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by OPOVV, ©2013

How much debt does Uncle Sam pass on to future generations because of politicians’ weakness?

(Dec. 13, 2013) — Lucky you! A long-lost uncle died and left you a profitable farm, fully equipped with the latest technology and gadgets. All the farm animals are healthy and content, thanks, no doubt, to an artesian well that delivers cold pure water, without stop, for the past thousand years. Lucky you indeed!

But wait! It gets even better. You discover that developers have been eyeballing your uncle’s farm for years, even made him outrageous offers, “Why, with the money you’ll make, you can buy a condo on the beach and live the rest of your life in ease.” They also tell tall tales of being run off the land by your uncle brandishing a shotgun. The nerve! And with so much money on the table!

Now your life is all laid out. You can quit your job, sell the farm and buy that condo on the beach. You’re going through your uncle’s papers and find out that his father, your grandfather, owned the farm free and clear before him and that the farm was passed down when your grandfather died. And you further learn that your grandfather got the farm from his father, and so on back to the time of the American Revolution. So, the farm has been in your family for generations, how about that? You learn that it took three generations to get the farm paid off and that each subsequent generation did a little bit better than the preceding one.

A new thought emerges: maybe you can manage the farm; maybe you can continue in the footsteps of those who have traveled that same road before you; maybe you can make improvements or, at least, leave it in the same condition in which it came to you. Kind-of like the physician’s oath: do no additional harm.

And so it passes: you become a farmer, a cattle herder, a banker, an entrepreneur, a capitalist; just one of many in a long line of landowners who lived by one moral imperative: leave the land in the same condition, or better, than when you got it.

The farm is free and clear: no debt. Yet, as you walk around the sheds and barns, fences and gates, you see that there’s room for improvement. Why manually open a gate, for instance, when they have remote-control gates these days? No wide-screen in the barn, plus the equipment isn’t this year’s model. Oh, sure, everything is in good working order, and it’ll get the job done, but that disc harrow has a few spots of rust here and there.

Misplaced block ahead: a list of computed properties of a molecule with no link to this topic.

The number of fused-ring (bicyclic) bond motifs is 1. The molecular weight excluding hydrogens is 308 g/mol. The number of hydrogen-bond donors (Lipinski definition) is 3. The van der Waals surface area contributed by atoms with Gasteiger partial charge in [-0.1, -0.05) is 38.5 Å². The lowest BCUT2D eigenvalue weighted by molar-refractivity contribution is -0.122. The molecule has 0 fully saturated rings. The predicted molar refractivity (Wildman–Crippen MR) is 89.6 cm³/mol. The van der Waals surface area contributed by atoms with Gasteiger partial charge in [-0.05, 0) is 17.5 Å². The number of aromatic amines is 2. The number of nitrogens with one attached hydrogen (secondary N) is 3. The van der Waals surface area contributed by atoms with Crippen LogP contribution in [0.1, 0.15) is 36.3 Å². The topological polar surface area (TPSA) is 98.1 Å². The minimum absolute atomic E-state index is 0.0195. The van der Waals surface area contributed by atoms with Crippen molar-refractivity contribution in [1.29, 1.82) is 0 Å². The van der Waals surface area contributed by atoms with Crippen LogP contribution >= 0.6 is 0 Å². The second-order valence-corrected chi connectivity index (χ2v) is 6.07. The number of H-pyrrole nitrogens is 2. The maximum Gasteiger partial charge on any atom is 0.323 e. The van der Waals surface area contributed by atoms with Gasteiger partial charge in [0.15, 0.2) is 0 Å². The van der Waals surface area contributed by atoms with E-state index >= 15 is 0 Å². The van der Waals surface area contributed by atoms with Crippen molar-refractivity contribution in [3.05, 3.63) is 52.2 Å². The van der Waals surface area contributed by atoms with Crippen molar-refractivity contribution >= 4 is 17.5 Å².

And THAT’S when the light bulb finally lights up in your head. Leaving the farm to future generations means that you leave it the way you got it: in an improved working order, debt-free. You realize that your uncle was just as responsible as those who traveled that road before him, for he left the farm to you a little better off than when he received it and, perhaps most important, debt-free.

Extrapolate the example of the farm to our country, and the long-lost uncle is Uncle Sam. We expect the preceding generation to leave us the country a little bit better (safer) than when they got it, and debt-free. We, on the same hand, have the same obligation: we’re to leave our country better off than when we got it, and that means that WE ARE NOT ALLOWED TO PASS ON ANY DEBT TO THE NEXT GENERATION.

So what’s our moral imperative? Simply to live within our means and not pass our debt to the next generation. It’s the old Golden Rule: do unto others as you would expect them to do unto you. Something, clearly, Congress needs to learn when dealing with the National Debt.


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  1. My Dad taught me to always leave a campsite cleaner than when I got there. Unfortunately, too many kids today discard their McDonald’s hamburger wrappers exactly where they no longer need them. And why are cigarette butts tossed out the car’s window? Don’t most cars have ashtrays? I guess that makes for “job creation”.